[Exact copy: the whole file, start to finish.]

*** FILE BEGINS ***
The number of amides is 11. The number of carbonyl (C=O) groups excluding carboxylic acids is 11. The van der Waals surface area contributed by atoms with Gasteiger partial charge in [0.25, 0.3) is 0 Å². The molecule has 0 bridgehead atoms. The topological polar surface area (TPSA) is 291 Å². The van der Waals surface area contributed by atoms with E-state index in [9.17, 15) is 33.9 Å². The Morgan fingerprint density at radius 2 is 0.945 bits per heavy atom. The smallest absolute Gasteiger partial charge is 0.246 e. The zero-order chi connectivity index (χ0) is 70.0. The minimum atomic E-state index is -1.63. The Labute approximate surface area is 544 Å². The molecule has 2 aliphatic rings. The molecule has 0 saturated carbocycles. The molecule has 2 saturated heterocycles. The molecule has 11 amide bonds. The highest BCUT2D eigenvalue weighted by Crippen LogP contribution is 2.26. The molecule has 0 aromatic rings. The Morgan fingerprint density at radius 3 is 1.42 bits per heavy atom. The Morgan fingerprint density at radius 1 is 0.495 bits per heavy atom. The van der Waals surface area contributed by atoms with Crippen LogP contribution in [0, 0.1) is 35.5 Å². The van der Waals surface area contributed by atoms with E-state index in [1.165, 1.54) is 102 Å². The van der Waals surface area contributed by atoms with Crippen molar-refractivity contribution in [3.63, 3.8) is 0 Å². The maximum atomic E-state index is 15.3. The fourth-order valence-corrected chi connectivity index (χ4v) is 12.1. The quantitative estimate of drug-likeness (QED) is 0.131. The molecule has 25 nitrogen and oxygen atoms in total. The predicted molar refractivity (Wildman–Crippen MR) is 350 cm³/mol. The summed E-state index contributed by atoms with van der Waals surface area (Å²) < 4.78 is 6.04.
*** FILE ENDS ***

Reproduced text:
The number of amides is 11. The number of carbonyl (C=O) groups excluding carboxylic acids is 11. The van der Waals surface area contributed by atoms with Gasteiger partial charge in [0.25, 0.3) is 0 Å². The molecule has 0 bridgehead atoms. The topological polar surface area (TPSA) is 291 Å². The van der Waals surface area contributed by atoms with E-state index in [9.17, 15) is 33.9 Å². The Morgan fingerprint density at radius 2 is 0.945 bits per heavy atom. The smallest absolute Gasteiger partial charge is 0.246 e. The zero-order chi connectivity index (χ0) is 70.0. The minimum atomic E-state index is -1.63. The Labute approximate surface area is 544 Å². The molecule has 2 aliphatic rings. The molecule has 0 saturated carbocycles. The molecule has 2 saturated heterocycles. The molecule has 11 amide bonds. The highest BCUT2D eigenvalue weighted by Crippen LogP contribution is 2.26. The molecule has 0 aromatic rings. The Morgan fingerprint density at radius 3 is 1.42 bits per heavy atom. The Morgan fingerprint density at radius 1 is 0.495 bits per heavy atom. The van der Waals surface area contributed by atoms with Crippen LogP contribution in [0, 0.1) is 35.5 Å². The van der Waals surface area contributed by atoms with E-state index in [1.165, 1.54) is 102 Å². The van der Waals surface area contributed by atoms with Crippen molar-refractivity contribution in [3.63, 3.8) is 0 Å². The maximum atomic E-state index is 15.3. The fourth-order valence-corrected chi connectivity index (χ4v) is 12.1. The quantitative estimate of drug-likeness (QED) is 0.131. The molecule has 25 nitrogen and oxygen atoms in total. The predicted molar refractivity (Wildman–Crippen MR) is 350 cm³/mol. The summed E-state index contributed by atoms with van der Waals surface area (Å²) < 4.78 is 6.04.